The popularity of dance on TV and in videogames in recent years has shown that most of us love to cut some rug, but who comes up with all those amazing moves? Well, it’s choreographers like the talented Wilhelmina here, who is a Young Artist at the world-famous dance theatre Sadler’s Wells in London. Read on and be inspired to glide across the dance floor (or your bedroom carpet, if that’s easier!).

What is your name?

Wilhelmina Ojanen.

What is your job title?

I am a choreographer and currently a Young Associate artist at Sadler’s Wells Theatre.

How did you get your job?

I have always been passionate about dancing and making my own work. When I was younger, I would spend hours in a studio by myself making choreographies and ultimately trying to show them to others. In high school, I finally admitted to myself that dancing was something I wanted to pursue as a career and I have been on that path ever since. I studied contemporary dance at Trinity Laban Conservatoire of Music & Dance and I am currently about to complete my master’s degree in dance performance, also at Trinity Laban. Last year, I was nominated from Trinity Laban to take part in the selection process for Sadler’s Wells Young Associates, where we had to create a new piece for the Lilian Baylis Studio. From that, Sadler’s Wells chose four young choreographers to take part in their two-year artist development programme. I am incredibly happy and grateful to call myself one of the first four inaugural Young Associates at Sadler’s Wells.

What do you love about your job?

I love dancing; always have and always will. I am very grateful to be able to immerse myself in my passion and invite others to join me in that. I love working in the studio with others, and it is incredibly inspiring to be around other creative and passionate people.

What’s difficult about your job?

As a choreographer, you are in charge of the bigger picture of the piece. You make the final decisions in terms of how the piece is made and how it will look. You decide what kind of costume, sound, lighting or props the piece will require in order to best convey what you are trying to communicate. It is a huge responsibility, but it pays off at the end when you see the piece come together on stage and in front of an audience.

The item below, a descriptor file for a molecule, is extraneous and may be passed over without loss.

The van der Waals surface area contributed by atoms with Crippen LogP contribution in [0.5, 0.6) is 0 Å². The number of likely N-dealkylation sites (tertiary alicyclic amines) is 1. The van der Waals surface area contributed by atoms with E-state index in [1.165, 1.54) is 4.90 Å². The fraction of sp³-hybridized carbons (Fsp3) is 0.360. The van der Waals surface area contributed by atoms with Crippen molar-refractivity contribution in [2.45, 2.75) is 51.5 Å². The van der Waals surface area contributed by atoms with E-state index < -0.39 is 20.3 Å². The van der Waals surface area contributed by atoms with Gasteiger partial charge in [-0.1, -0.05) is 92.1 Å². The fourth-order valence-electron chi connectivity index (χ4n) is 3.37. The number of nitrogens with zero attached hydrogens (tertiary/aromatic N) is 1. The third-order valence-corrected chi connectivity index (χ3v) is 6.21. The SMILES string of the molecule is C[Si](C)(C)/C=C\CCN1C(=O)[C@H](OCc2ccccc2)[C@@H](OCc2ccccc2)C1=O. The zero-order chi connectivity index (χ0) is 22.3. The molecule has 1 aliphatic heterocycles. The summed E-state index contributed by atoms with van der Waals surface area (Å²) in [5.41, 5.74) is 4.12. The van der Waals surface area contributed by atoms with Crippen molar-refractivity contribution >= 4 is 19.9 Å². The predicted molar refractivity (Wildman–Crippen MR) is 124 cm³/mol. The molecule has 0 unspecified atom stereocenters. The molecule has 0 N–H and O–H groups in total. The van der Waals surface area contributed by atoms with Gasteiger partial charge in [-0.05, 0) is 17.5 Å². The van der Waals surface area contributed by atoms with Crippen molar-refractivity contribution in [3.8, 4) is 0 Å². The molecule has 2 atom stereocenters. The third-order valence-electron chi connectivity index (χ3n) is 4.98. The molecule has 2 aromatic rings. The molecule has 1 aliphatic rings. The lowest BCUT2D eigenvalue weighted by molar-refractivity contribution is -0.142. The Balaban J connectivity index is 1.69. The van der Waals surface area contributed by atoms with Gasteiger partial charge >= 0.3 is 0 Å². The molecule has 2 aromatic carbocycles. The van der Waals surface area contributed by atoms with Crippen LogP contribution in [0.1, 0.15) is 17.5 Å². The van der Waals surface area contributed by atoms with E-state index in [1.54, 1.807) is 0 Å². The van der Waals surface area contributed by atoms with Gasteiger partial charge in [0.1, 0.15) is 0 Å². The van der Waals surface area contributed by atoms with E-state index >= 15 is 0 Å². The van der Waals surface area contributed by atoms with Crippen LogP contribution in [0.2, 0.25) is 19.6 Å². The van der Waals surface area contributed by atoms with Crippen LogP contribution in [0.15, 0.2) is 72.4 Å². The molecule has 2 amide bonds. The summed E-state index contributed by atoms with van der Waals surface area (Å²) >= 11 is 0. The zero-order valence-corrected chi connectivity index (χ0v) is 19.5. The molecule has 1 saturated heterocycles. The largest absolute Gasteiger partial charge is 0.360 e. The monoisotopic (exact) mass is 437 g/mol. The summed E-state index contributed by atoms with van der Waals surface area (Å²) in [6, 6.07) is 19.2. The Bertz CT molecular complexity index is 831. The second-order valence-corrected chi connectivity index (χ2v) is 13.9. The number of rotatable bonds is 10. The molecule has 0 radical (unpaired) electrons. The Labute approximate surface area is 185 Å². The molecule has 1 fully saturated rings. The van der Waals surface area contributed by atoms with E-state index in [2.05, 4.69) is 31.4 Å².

What skills do you need?
It is important to remain open and curious to new ideas and any suggestions that the dancers have to offer in the studio. Team-working skills are very important, as well as an ability to create a supportive studio atmosphere where people feel able to express themselves. It is also important to be able to trust yourself to make important creative decisions at any moment.

What school subjects are important?
Because I went to school in Finland, I was not able to do dance as a subject in school until high school, so I took dance classes after school. For me, important subjects were physical education, drama and art, but if I had the chance I would have definitely done dance for GCSE and A-Level!

Where should young people start if they want to do the job, too?

Start by going to dance classes and experimenting with different styles. Once you become comfortable in your abilities, experiment in making your own dance sequences and choreographies. Sharing your work with others will help you gain perspective and develop your skills.

How do you think your job could change in the future?

In the future, I think choreography will be even more important. In my opinion, choreographers, as well as other artists, have an important role and responsibility to reflect on what is happening in our world and bring it in front of audiences. I believe this work will be more common and necessary in the future.

Wilhelmina debuted her first solo work alongside the other Young Associate artists at the Lilian Baylis Studio on 9 & 10 October 2018.

If you’re interested in doing work experience at Sadler’s Wells, placements are advertised around the beginning of each year (around February), then there are placements throughout May-July across a range of departments. Keep an eye out for vacancies at